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I've noticed that, when analyzing a game, chess players - particularly of a high level - will often pick up pieces using two fingers and almost fling them to the destination square in what looks like a casual sort of way, whereas when playing, the pieces are always grasped between finger and thumb and placed deliberately. Is this a recognized/accepted convention?
I was once eating cheese puffs during a game, I got cheese all over my opponents set. He was quite upset, this was poor etiquette on my part. I was embarassed. I won, but the next time I ate M%M's.
Veering wildly off topic, that reminds me of this...
It's normal. In a game the move played will have come after some thought, therefore the player will make the move in a decent-looking manner. Whereas in a post-mortem the players are just examining ideas- they are essentially calculating as they would in a game but playing the moves on a board instead of in their head. The opponent can then see their analysis and learn from it and point out possible improvements, and vice versa.
Thanks, chess700. I appreciate the basis of the two modes of thought & play, but find it interesting that it should be reflected so obviously in the 'body language' of the players.
Always remember: If you mistakenly pick up the wrong bishop to deliver your coup de grâce, directly use it to stir your coffee and then place it back gently on its original square. Perhaps you can convince the TD that you indeed had no intentions of moving that piece.
Would it be fine if I used orange juice?
Sure. If you use a cream and two sugars in your juice.
I once did pick up the wrong Bishop in a tournament game to recapture a piece on the opposite color. Blew a won game and ended up struggling to draw the game.
The opponents that insist on slamming pieces onto the board when they believe they are playing a brilliancy are the ones that annoy me. I make it a point of delicately placing the refuting move, then grinning like the Cheshire Cat.
I had the same personal experience (i.e., grabbing the wrong color bishop for an h7 Greek Gift winning attack ... mine fizzled to a loss after being required to move the first-touched bishop and losing material on any exchange).
I have a question about piece etiquette. Say I'm going to capture a piece on e5. Should I remove the piece from e5 from the board, then move my piece to e5, or should I pick up my piece, move it to e5, then remove the piece being captured?
If you pick up the wrong Bishop, is it proper to throw your drink in opponent's eyes, thrust the piece into his/her heart, and tell the TD you do not know why he quit and demand the win??
The correct term to say when using a piece to stir you coffee is "j'adoube" or "I adjust" as long as you do this in according to Article 4 of the rule book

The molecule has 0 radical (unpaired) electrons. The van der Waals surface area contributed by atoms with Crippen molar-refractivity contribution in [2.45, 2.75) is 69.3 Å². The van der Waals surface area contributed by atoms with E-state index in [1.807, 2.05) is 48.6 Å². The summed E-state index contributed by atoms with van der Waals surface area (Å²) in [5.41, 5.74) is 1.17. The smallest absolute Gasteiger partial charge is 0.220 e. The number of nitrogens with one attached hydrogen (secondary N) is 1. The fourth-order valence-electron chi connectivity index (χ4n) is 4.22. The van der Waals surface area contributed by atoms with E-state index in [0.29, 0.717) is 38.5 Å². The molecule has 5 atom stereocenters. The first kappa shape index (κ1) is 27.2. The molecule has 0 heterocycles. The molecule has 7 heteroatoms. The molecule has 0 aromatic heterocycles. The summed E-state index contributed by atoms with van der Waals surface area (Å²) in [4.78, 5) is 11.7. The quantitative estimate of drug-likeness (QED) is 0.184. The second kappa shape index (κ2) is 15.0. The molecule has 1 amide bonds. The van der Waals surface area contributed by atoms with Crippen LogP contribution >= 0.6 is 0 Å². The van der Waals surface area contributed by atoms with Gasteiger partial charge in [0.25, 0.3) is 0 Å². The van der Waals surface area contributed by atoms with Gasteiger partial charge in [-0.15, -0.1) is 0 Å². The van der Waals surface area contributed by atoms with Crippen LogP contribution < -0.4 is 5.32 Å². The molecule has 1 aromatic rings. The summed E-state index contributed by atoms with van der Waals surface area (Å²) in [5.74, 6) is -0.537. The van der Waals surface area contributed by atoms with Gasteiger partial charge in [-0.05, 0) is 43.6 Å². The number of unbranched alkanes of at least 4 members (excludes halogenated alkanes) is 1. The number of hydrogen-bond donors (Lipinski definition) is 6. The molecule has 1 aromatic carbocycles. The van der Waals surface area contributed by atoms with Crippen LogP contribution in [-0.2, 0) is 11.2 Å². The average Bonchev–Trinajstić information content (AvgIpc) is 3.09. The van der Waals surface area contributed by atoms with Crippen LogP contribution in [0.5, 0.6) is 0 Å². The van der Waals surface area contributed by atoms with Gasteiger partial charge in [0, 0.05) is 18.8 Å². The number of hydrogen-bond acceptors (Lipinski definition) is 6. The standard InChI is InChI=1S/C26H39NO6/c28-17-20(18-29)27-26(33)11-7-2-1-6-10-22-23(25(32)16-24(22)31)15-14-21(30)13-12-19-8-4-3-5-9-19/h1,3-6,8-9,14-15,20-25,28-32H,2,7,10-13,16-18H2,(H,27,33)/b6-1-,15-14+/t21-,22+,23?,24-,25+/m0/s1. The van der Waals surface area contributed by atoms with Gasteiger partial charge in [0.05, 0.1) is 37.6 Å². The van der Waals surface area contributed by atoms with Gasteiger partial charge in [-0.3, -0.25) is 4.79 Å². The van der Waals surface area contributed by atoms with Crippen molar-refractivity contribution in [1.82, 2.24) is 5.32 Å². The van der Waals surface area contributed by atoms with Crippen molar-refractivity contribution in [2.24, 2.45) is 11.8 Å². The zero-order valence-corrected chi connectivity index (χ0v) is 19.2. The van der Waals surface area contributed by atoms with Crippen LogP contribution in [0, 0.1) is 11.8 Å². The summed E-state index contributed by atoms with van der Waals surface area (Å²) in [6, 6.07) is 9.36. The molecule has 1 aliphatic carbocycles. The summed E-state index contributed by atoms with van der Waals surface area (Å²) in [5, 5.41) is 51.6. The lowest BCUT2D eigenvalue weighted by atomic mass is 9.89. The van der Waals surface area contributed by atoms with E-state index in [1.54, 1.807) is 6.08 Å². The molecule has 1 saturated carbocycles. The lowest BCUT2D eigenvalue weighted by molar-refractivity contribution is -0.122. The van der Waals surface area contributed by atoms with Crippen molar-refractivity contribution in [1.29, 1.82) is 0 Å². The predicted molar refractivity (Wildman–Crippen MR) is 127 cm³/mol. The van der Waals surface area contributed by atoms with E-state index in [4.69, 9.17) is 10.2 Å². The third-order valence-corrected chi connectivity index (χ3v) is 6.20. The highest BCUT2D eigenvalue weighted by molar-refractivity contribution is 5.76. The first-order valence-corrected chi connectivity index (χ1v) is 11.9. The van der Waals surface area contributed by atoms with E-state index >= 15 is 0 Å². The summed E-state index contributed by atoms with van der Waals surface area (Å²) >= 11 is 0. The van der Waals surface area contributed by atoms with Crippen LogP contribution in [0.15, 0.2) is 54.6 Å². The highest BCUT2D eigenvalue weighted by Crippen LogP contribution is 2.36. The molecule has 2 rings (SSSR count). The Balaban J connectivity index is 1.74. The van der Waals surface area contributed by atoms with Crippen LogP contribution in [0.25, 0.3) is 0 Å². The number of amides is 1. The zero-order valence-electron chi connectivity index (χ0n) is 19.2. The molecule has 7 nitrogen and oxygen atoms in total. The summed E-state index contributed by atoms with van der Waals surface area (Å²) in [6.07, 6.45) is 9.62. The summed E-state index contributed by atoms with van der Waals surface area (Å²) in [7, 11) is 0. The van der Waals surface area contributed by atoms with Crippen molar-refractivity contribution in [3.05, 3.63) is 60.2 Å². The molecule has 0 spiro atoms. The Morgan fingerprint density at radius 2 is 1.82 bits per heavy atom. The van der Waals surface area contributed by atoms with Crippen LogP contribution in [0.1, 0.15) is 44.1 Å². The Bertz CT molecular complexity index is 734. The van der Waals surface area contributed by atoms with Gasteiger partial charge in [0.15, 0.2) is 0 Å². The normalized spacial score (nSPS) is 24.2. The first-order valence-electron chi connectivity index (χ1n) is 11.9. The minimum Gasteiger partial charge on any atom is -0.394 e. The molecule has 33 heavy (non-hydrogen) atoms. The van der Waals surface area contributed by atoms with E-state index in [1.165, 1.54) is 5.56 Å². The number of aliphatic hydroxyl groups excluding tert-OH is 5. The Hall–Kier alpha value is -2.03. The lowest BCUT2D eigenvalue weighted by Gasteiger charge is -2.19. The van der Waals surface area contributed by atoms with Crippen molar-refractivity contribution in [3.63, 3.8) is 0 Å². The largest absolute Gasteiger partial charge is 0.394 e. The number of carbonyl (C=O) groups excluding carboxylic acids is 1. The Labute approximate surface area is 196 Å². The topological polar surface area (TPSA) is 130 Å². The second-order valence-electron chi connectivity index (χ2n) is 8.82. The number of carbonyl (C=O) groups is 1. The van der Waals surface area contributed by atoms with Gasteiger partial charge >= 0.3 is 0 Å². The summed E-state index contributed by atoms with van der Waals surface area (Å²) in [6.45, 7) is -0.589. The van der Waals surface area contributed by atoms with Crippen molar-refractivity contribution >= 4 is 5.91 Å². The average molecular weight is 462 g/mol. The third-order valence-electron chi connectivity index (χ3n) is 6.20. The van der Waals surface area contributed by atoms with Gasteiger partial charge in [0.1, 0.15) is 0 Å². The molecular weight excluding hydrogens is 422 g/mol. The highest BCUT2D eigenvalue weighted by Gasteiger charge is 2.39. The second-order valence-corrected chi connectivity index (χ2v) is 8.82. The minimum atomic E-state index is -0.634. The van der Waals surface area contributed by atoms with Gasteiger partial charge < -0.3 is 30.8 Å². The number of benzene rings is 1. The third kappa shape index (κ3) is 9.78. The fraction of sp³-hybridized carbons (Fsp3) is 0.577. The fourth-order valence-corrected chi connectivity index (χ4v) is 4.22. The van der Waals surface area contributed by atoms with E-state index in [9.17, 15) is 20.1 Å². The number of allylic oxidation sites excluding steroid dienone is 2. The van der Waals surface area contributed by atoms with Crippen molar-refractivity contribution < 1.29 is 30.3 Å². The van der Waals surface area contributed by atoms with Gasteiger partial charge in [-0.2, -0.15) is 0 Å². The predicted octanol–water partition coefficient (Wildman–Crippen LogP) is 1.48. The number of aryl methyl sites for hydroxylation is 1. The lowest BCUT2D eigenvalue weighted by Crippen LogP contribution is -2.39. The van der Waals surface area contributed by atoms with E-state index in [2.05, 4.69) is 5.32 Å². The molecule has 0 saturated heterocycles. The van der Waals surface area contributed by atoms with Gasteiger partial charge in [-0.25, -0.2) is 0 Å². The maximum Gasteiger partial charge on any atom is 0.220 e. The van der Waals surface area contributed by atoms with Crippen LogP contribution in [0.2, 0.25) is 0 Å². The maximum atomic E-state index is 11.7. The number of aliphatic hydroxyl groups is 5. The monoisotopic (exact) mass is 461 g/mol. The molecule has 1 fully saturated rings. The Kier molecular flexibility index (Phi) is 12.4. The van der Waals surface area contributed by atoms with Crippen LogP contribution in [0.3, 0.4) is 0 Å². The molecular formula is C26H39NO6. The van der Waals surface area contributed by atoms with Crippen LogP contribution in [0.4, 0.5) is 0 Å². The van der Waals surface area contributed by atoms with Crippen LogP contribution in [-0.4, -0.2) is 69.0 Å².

Article 4: The act of moving the pieces
Each move must be made with one hand only.
Provided that he first expresses his intention (for example by saying „j’adoube“ or “I adjust”), the player having the move may adjust one or more pieces on their squares.
Here's the deal: if you pick up the captured piece first you WILL have to capture ... if you pick up the capturing piece first, you still have the option to make a millisecond decision on where to place it down.
Very keen observation fburton! Analyzis is just casual I think.
Slick_Bick: It's a matter of preference, not etiquette. I prefer picking up the piece I'm capturing first, but even I unconciously vary my move-order :)
We prefer the legerdemain maneuver. First pick up the piece you wish to place on e5. Palm it in the center of your hand. Hover the hand over the e5 square for a couple of seconds building suspense. Deftly switch your piece for the piece you are capturing palming the captured piece in the process while saying something like voilà! Your opponent will be amazed and unsettled at your mastery of slight-of-hand and may even blunder on the next move. >:[
Suggestion: move up to a country like Canada that cultivates gourmet snacking tastes.
We have something similar to M&M's but far tastier (they're called 'Smarties').
To Saber4 ...
O.J. is better shaken , not stirred !
Going back to the original post... we had a very strong player at our local club that would act in the manner you describe, i.e. deliberate manipulation during the tournament game & then "magic fingers" during analysis. But his one particular idiosyncrasy, no matter blitz or long time control OTB, was twisting or (he,he) screwing the pawn. I still think it's funny. I don't remember him screwing the other pieces but if he was moving a pawn; he'd twist it 2 or 3 times & then hit the clock.
Yeah, lot's of people screw in pieces.
It's fun to say j'adoube and then unscrew them.
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